The End of October   November 9th, 2012

This started out as an idea I’d had since Halloween, which had bounced around in my head until I was finally able to put it together into a complete scene. It’s more of a mood piece than a story-driven plot, but I really like how it came out. It takes a couple of (non-mystical) memories I have from October nights and turned into a sweet love letter to Autumn and Halloween.

I am currently writing furiously to keep up with the word count for NaNoWriMo, so I didn’t have a chance to fully proof read this, so I’m sure there are typos in it.

The End of October
by Will A. Sanborn, 11/05/12

It was late at night and I needed to get up for work tomorrow, but I still took the time to drive out to the farm before heading home. The family-run farm in my old hometown had made it a tradition for the past several years to have a display of hundreds of jack-o-lanterns lit up in their fields, spread out alongside the road. It was always a treat to see and I wasn’t going to miss it.

I’d been out trick-or-treating with my sister and young niece earlier in the evening and still had warm memories of that fun. The other parents had been amused that I’d dressed up in costume, as a hippy, complete with a goofy wig of poofy hair. The kids loved me as Peace Man and it was a blast running around with them as they went through the town. It was wonderful getting to relieve the spirit of Halloween and have an excuse to do so while sharing it with my niece.

I’d left the car packed at the edge of the farm and I let my mind wander on those happy thoughts as I walked along the road and looked at the myriad of pumpkins scattered through the field. It was getting late and some of the candles were starting to burn out, but enough of the jack-o-lanterns were still lit. There was a crescent moon out as well, which gave a faint glow and lit the landscape up in wash of silver.

It was starting to get cool, but the cold of November hadn’t settled in yet, so I was comfortable enough in my fleece pullover. There was just the hint of winter to come, but for now the magic of autumn still hung in there air. I whistled softly to myself as I continued to meander my way down the road. It wasn’t that late and I could afford to tarry awhile longer. I had the drive home, but the moon and memories of this and other Halloweens would keep me company. I was the only one out this late. The farmhouse was dark and the night was quiet. It was nice to be able to enjoy the scene for myself. Fall was my favorite time of year, the brief magic period before the coming winter. I breathed in and caught the sent of dried leaves on the air and let out a contented sigh.

By the by I realized I’d wandered past the end of the farm and had come to the small graveyard which bordered it. I paused, as I looked out over the graves, for I’d forgotten this cemetery was here. Even when I’d lived in the town as a boy, the farm was quite some distance and I’d only come down this road on occasion.

The night was still and the scene was peaceful. I stopped and looked at the old stones lit in the glow of the moon. It just felt right. It was still Halloween after all, even if midnight was approaching. I closed my eyes and sighed. The setting was perfect. Gothic but not spooky.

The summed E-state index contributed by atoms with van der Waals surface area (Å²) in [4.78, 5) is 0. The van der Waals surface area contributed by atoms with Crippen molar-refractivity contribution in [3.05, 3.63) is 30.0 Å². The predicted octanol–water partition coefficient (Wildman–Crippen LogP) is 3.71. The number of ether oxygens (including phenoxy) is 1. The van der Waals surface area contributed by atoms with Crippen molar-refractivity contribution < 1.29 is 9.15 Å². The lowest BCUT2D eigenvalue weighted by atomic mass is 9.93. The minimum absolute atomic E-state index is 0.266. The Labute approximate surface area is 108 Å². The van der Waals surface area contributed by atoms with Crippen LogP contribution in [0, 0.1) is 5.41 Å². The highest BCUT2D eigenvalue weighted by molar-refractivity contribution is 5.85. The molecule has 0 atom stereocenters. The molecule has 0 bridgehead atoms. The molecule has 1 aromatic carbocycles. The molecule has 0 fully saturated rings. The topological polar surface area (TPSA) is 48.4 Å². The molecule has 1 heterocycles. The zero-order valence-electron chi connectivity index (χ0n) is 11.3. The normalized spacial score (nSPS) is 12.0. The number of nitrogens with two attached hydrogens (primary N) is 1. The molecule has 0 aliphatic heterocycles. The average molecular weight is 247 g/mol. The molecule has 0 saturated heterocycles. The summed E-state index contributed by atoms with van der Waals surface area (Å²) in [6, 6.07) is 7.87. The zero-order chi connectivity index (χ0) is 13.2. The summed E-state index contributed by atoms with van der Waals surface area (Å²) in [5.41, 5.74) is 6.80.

A snap of a branch jarred me back to my senses. I snapped open my eyes but froze in position. I held my breath for several long moments, my ears straining to pick up any other sounds. I’d almost relaxed when the noise came again.

I spun around and I choked back a cry. There shambling toward me was a skeleton!

I jumped back and at the same time raised my arm. I’d kept my maglite flashlight off to enjoy the night scenery, but I flicked it on as I brought it up as bear as a weapon. The flashlight’s bright beam caught the strange figure full in the glow, illuminating it in harsh light.

I gasped again, then stared at whatever it was which stood before me. The strange creature had halted its approach, but it’s body language showed neither fear or aggression. Instead it just looked at me.

I blinked my eyes, but the image didn’t change. What I’d taken for a skeleton had been partially due to the setting I’d found myself in, but was also a decent guess given the bizarre anatomy of the figure. The creature before me was roughly man shaped, but skinny and it’s body looked to be made of dried sticks, right down to the rough bark of its skin. Its arms were long and thin, ending in dangling fingers which looked brittle and knobby.

Its eyes watched me and its rough mouth twitched in what could be a smile. A glow flickered in its eyes and I was reminded of the jack-o-lanterns I’d so recently been enjoying. It continued to stare at me as those embers sparked to life to burn brighter.

“It is late. I didn’t expect to find any of your kind still out here this night…” it said as its face took on more of the glow which spread out from its eyes. Its voice came out low and raspy and reminded me of trees creaking in the wind. It sounded vaguely masculine and maybe betrayed a slight hint of amusement.

I didn’t hear any menace in its voice but I still felt a shiver run through me. I paused searching for a response and was surprised to feel an awkwardness stealing in to replace the fear.